top of page

September 12th, 2009 - Anthony Velasquez

I’m still living out of a suitcase. I departed San Francisco last Saturday with two giant, second-hand rollies and a carry-on bound for Busan, South Korea. And here we are a week later, their mouths agape, contents dribbling all over my bedroom floor, as I try to figure out what to do next. I don’t know, I thought. I don’t know about this job, this place, this country. Why bother to unpack?


From above, it was easy to remain afloat with head-in-the-clouds excitement, embarking on what I thought was a year-long sojourn teaching English to young students. I was hoping I’d find my bearings in the Orient. Find a sense of direction in my life. Which all made sense until I landed on the ground.

On the road from the airport, past the duck farms along the south bank of the Nakdong River to my assigned housing in Myeongji Ocean City Queendom English New Town, a new high-rise subdivision in an outlying suburb, what struck me was that the only English I saw was on the gas stations and the no-tell motel moral holiday inns. Everything else was expressed in glowing neon Hangeul and I was illiterate. Also, not knowing a soul on this peninsula, I realized I was an alien all alone.


I survived my first week of teaching, so that Saturday night, I took the village bus across the river into Busan, the vital port city of four million, and caught the subway downtown. Up the escalator, I was blinded by the light and disoriented from the constant craning up trying to see the narrow, vertical signs in Hangeul and English attached to the corners of multi-purpose buildings.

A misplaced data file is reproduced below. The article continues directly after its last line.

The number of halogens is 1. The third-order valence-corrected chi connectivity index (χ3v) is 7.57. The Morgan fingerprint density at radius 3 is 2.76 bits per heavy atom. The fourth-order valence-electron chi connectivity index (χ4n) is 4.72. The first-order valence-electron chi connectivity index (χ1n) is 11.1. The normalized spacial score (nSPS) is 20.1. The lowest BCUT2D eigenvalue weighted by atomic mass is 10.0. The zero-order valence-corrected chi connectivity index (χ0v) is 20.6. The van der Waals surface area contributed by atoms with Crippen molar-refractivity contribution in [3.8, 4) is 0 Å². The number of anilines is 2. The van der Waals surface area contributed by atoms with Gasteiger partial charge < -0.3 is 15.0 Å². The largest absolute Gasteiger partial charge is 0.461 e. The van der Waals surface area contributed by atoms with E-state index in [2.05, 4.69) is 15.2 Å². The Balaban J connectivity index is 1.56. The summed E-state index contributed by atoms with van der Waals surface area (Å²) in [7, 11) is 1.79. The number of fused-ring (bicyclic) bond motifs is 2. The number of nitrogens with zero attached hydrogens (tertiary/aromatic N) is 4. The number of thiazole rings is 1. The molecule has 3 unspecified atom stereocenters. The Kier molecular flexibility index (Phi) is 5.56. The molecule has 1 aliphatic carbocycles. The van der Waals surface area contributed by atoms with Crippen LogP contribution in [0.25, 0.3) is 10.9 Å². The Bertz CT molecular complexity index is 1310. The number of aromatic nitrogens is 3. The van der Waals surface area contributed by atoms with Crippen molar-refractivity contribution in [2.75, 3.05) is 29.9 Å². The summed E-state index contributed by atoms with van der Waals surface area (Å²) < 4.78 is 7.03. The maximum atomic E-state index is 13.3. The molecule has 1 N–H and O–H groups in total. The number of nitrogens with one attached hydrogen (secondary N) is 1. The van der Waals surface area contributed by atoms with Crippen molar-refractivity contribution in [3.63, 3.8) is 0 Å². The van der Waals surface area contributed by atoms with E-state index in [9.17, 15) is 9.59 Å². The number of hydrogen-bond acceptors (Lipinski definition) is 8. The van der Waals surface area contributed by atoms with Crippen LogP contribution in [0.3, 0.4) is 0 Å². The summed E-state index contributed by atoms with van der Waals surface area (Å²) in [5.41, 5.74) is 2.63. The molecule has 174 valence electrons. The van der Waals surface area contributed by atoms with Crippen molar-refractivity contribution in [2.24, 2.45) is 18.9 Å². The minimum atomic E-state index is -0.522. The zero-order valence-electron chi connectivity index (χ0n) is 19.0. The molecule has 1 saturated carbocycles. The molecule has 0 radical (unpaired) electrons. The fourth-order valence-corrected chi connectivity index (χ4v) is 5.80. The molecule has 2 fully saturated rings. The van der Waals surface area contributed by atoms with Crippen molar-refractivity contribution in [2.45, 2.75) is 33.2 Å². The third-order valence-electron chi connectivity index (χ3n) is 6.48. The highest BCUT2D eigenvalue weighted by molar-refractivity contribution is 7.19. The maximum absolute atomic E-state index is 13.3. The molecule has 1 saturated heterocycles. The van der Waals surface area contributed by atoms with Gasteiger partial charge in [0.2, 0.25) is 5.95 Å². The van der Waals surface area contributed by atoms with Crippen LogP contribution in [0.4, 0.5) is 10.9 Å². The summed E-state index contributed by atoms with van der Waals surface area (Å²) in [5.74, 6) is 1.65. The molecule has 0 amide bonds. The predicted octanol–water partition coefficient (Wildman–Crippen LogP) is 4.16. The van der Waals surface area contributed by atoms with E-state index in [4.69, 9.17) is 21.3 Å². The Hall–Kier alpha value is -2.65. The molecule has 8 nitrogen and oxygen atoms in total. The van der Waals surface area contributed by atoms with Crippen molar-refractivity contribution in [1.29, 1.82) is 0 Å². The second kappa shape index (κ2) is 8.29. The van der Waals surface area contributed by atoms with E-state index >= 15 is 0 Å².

I wandered around for a while, pointing at various foods I had never seen until settling on a bowl of spicy ramen, then hailed a taxi, handed the driver a business card that had my school’s address, and headed back to Myeongji. But instead of calling it a night, I stopped by a convenience store, marched down to the water, and found a deserted artillery bunker behind a myriad of concrete tetrapods where the river meets the sea. Posted there, alone with my Buds, I listened to Everybody Knows This Is Nowhere on repeat while I tracked the blinking lights of 737s in a starless sky.


This September marks my tenth anniversary of living in Korea. Back then, I thought I’d save money, take my contract bonus, and move to Argentina. On second thought, why not stick around, learn Korean, then parlay that into working for the State Department. Neither of these things happened. But, I’ve always found work teaching, made lifelong friends from all over the world, and had priceless experiences traveling. On the other hand, during the first six years, I didn’t save any money, lived paycheck to paycheck, paying off bar tabs instead of college loans, and broke my skull, requiring a lifesaving craniectomy and six months of recovery.

Until I met fellow ex-pat Susanna in 2015. She’s now my wife of two years and the mother of my five-month old baby girl. Susanna has a way of nudging me to start taking steps in the right direction. I quit smoking, enrolled in grad school, and changed my mind about having a child.

This September will be our last Chuseok (Korean Thanksgiving). My wife wants to go to Jeju so we can summit Hallasan. I want to trace the Nakdong to its source in the Taebaek Mountains. But really we should use these days off to start packing. Call our friends who are around over the long weekend. See them while we can before we start the big move — repatriation. Going home.


Anthony Huerta Velasquez is a California native from the San Joaquin Valley who has been working in Busan, South Korea since 2009. Recently, he graduated from Lindenwood University’s MFA-Writing program and has essays published or forthcoming in the Sierra Nevada Review, Concho River Review, Foreign, and The Offbeat. Formerly, he was a food and wine contributor to various English-language magazines in the ROK. He supports National Public Radio which has sustained his connection to news and culture while living abroad.


  • Facebook B&W
  • Twitter B&W
  • Instagram B&W
bottom of page